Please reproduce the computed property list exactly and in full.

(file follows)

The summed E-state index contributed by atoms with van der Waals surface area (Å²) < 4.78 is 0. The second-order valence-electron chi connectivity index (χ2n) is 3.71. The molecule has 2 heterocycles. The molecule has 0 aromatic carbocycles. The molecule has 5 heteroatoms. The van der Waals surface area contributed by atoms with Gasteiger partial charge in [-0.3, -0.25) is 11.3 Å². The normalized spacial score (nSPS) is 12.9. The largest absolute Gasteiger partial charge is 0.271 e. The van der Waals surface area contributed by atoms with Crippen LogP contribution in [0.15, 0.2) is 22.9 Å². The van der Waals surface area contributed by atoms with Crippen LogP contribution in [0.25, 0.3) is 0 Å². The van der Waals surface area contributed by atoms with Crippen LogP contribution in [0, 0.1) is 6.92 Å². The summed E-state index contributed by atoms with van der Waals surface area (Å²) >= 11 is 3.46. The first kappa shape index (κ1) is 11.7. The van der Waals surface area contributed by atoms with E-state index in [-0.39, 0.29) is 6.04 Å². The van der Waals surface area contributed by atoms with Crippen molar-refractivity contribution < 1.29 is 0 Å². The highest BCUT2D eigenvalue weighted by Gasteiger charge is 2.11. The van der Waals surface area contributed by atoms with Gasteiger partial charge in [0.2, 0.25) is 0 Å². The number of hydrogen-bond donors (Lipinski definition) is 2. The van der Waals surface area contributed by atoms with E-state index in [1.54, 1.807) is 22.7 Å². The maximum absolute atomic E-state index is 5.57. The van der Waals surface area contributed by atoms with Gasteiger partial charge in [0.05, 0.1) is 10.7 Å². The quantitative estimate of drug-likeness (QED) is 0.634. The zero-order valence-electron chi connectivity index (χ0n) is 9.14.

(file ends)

The summed E-state index contributed by atoms with van der Waals surface area (Å²) < 4.78 is 0. The second-order valence-electron chi connectivity index (χ2n) is 3.71. The molecule has 2 heterocycles. The molecule has 0 aromatic carbocycles. The molecule has 5 heteroatoms. The van der Waals surface area contributed by atoms with Gasteiger partial charge in [-0.3, -0.25) is 11.3 Å². The normalized spacial score (nSPS) is 12.9. The largest absolute Gasteiger partial charge is 0.271 e. The van der Waals surface area contributed by atoms with Crippen LogP contribution in [0.15, 0.2) is 22.9 Å². The van der Waals surface area contributed by atoms with Crippen LogP contribution in [0.25, 0.3) is 0 Å². The van der Waals surface area contributed by atoms with Crippen LogP contribution in [0, 0.1) is 6.92 Å². The summed E-state index contributed by atoms with van der Waals surface area (Å²) >= 11 is 3.46. The first kappa shape index (κ1) is 11.7. The van der Waals surface area contributed by atoms with E-state index in [-0.39, 0.29) is 6.04 Å². The van der Waals surface area contributed by atoms with Crippen molar-refractivity contribution < 1.29 is 0 Å². The highest BCUT2D eigenvalue weighted by Gasteiger charge is 2.11. The van der Waals surface area contributed by atoms with Gasteiger partial charge in [0.2, 0.25) is 0 Å². The number of hydrogen-bond donors (Lipinski definition) is 2. The van der Waals surface area contributed by atoms with E-state index in [1.54, 1.807) is 22.7 Å². The maximum absolute atomic E-state index is 5.57. The van der Waals surface area contributed by atoms with Gasteiger partial charge in [0.05, 0.1) is 10.7 Å². The quantitative estimate of drug-likeness (QED) is 0.634. The zero-order valence-electron chi connectivity index (χ0n) is 9.14.